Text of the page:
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Abraham Energy Report's Summer Outlook for Gasoline Market
added: 2009-05-21

The Abraham Energy Report issued its summer outlook for gasoline supplies and prices, forecasting the national price of all grades of gasoline in the U.S. could average $2.30 per gallon for the summer driving season as a whole and hit $2.40 per gallon during peak-demand periods.

The new edition of the Abraham Energy Report advises subscribers that in 2009, "we are in the midst of a synchronized global economic downturn with surplus oil production capacity, and a global overhang of refining capacity as the recession has cut oil demand across the globe."

The Report noted that, "U.S. commercial stocks of crude oil and petroleum products are well above the upper boundary of the five-year average range for this time of year and close to the highest levels we have seen in nearly 20 years. In spite of a recent sharp drop, motor gasoline inventories are still plentiful, and at the upper boundary of the five-year average range as well. Distillate fuel inventories are well above the upper boundary of the five-year moving average. In other parts of the world, inventories are also generally high for this time of the year."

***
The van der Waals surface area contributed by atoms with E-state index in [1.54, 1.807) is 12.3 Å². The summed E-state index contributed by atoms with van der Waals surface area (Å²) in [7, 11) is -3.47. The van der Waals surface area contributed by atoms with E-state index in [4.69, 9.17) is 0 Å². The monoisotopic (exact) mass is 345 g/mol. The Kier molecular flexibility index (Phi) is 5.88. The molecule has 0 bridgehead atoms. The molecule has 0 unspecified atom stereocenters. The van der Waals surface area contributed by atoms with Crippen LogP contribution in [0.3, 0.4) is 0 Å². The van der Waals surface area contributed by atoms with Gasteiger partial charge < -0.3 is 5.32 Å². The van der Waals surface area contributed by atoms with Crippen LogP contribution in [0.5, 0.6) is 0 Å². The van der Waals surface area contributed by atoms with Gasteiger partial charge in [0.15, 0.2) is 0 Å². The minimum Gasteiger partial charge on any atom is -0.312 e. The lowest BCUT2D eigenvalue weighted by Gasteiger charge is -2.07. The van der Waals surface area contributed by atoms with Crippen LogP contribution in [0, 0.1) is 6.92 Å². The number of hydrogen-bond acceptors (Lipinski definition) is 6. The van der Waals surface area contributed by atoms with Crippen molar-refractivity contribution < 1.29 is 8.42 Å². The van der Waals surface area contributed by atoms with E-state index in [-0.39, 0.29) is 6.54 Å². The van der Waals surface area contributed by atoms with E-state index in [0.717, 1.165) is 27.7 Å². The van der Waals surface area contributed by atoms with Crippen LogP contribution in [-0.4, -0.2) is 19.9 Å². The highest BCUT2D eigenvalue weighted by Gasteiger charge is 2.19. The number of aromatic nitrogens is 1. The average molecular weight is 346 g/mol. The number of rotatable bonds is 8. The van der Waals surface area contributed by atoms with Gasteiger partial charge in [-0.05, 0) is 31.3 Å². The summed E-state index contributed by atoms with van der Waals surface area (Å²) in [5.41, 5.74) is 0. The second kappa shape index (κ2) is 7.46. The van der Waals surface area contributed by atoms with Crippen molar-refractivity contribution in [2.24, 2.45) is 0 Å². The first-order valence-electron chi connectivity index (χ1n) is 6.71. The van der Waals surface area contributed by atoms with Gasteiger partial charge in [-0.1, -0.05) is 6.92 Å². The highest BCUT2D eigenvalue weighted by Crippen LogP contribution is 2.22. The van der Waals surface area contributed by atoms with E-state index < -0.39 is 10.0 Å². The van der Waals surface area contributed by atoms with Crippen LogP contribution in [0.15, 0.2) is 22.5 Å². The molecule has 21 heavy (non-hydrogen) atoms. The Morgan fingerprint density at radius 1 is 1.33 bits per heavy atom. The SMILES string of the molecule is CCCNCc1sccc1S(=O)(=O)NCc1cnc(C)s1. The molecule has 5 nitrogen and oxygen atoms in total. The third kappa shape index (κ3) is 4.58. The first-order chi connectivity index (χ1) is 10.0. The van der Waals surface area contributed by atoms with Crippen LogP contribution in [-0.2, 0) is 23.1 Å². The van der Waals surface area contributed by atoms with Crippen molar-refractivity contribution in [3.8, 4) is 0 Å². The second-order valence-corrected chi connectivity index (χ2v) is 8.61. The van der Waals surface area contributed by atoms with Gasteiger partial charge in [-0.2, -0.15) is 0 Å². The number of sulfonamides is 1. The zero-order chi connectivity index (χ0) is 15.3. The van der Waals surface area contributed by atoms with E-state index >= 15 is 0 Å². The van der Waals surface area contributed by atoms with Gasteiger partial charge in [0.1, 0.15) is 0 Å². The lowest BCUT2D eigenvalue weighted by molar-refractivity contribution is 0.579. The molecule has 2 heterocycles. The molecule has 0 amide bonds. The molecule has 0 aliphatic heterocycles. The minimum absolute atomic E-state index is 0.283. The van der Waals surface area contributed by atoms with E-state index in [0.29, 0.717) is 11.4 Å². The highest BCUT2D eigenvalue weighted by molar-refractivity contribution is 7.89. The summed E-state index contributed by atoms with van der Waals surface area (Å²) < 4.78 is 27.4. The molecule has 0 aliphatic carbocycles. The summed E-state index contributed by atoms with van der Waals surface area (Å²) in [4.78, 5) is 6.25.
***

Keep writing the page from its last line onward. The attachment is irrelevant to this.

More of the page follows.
In examining oil prices for the summer season, the Report called them "the most important determinant of the price of gasoline and other transport fuels in the short term."

"Crude oil prices (WTI, NYMEX) averaged $100 per barrel in 2008, but were higher ($121 per bbl) during the summer driving season from April through September. Crude oil prices dropped dramatically in the fall of 2008, and have since averaged $43.50 per barrel in the first quarter of 2009," the Report concluded. "Prices have risen slightly since then, and seem posed to average in the $50 to $55 per barrel range during the summer driving season. Crude prices could tick upward in the latter part of the year, especially if signs of economic recovery become apparent. Even so, and in the absence of any unexpected destabilizing events, prices will likely average about $50 per barrel for 2009."


Source: PR Newswire

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